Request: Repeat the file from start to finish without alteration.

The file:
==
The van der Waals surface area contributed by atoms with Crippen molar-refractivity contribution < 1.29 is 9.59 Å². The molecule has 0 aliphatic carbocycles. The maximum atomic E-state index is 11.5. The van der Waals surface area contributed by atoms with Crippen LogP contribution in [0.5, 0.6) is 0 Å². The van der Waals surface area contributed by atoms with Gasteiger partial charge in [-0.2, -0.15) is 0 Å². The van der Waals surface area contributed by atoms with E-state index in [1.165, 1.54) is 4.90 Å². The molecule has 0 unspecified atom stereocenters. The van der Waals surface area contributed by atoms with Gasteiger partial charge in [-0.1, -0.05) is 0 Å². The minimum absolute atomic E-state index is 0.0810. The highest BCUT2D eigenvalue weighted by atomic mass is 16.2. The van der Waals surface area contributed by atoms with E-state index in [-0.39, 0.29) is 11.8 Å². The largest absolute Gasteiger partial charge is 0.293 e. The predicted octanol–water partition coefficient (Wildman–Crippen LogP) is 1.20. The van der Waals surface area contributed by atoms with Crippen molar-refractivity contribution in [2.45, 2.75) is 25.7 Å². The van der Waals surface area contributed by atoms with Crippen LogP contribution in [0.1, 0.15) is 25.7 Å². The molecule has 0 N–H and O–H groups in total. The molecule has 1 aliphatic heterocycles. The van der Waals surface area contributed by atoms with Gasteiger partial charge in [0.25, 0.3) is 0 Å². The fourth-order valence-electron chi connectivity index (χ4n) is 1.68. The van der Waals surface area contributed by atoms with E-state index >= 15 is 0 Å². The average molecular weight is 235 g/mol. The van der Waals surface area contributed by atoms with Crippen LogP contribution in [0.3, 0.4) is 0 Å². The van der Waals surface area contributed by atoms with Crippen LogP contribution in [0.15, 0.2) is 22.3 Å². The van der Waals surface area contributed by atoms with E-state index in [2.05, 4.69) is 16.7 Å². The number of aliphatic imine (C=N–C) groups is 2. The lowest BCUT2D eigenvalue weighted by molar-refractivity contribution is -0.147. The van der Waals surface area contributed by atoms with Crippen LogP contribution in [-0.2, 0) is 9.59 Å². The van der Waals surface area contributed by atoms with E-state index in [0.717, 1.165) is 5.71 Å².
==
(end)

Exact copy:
The van der Waals surface area contributed by atoms with Crippen molar-refractivity contribution < 1.29 is 9.59 Å². The molecule has 0 aliphatic carbocycles. The maximum atomic E-state index is 11.5. The van der Waals surface area contributed by atoms with Crippen LogP contribution in [0.5, 0.6) is 0 Å². The van der Waals surface area contributed by atoms with Gasteiger partial charge in [-0.2, -0.15) is 0 Å². The van der Waals surface area contributed by atoms with E-state index in [1.165, 1.54) is 4.90 Å². The molecule has 0 unspecified atom stereocenters. The van der Waals surface area contributed by atoms with Gasteiger partial charge in [-0.1, -0.05) is 0 Å². The minimum absolute atomic E-state index is 0.0810. The highest BCUT2D eigenvalue weighted by atomic mass is 16.2. The van der Waals surface area contributed by atoms with E-state index in [-0.39, 0.29) is 11.8 Å². The largest absolute Gasteiger partial charge is 0.293 e. The predicted octanol–water partition coefficient (Wildman–Crippen LogP) is 1.20. The van der Waals surface area contributed by atoms with Crippen molar-refractivity contribution in [2.45, 2.75) is 25.7 Å². The van der Waals surface area contributed by atoms with Crippen LogP contribution in [0.1, 0.15) is 25.7 Å². The molecule has 0 N–H and O–H groups in total. The molecule has 1 aliphatic heterocycles. The van der Waals surface area contributed by atoms with Gasteiger partial charge in [0.25, 0.3) is 0 Å². The fourth-order valence-electron chi connectivity index (χ4n) is 1.68. The van der Waals surface area contributed by atoms with E-state index >= 15 is 0 Å². The average molecular weight is 235 g/mol. The van der Waals surface area contributed by atoms with Crippen LogP contribution in [0.3, 0.4) is 0 Å². The van der Waals surface area contributed by atoms with Crippen LogP contribution in [0.15, 0.2) is 22.3 Å². The van der Waals surface area contributed by atoms with E-state index in [2.05, 4.69) is 16.7 Å². The number of aliphatic imine (C=N–C) groups is 2. The lowest BCUT2D eigenvalue weighted by molar-refractivity contribution is -0.147. The van der Waals surface area contributed by atoms with Crippen LogP contribution in [-0.2, 0) is 9.59 Å². The van der Waals surface area contributed by atoms with E-state index in [0.717, 1.165) is 5.71 Å².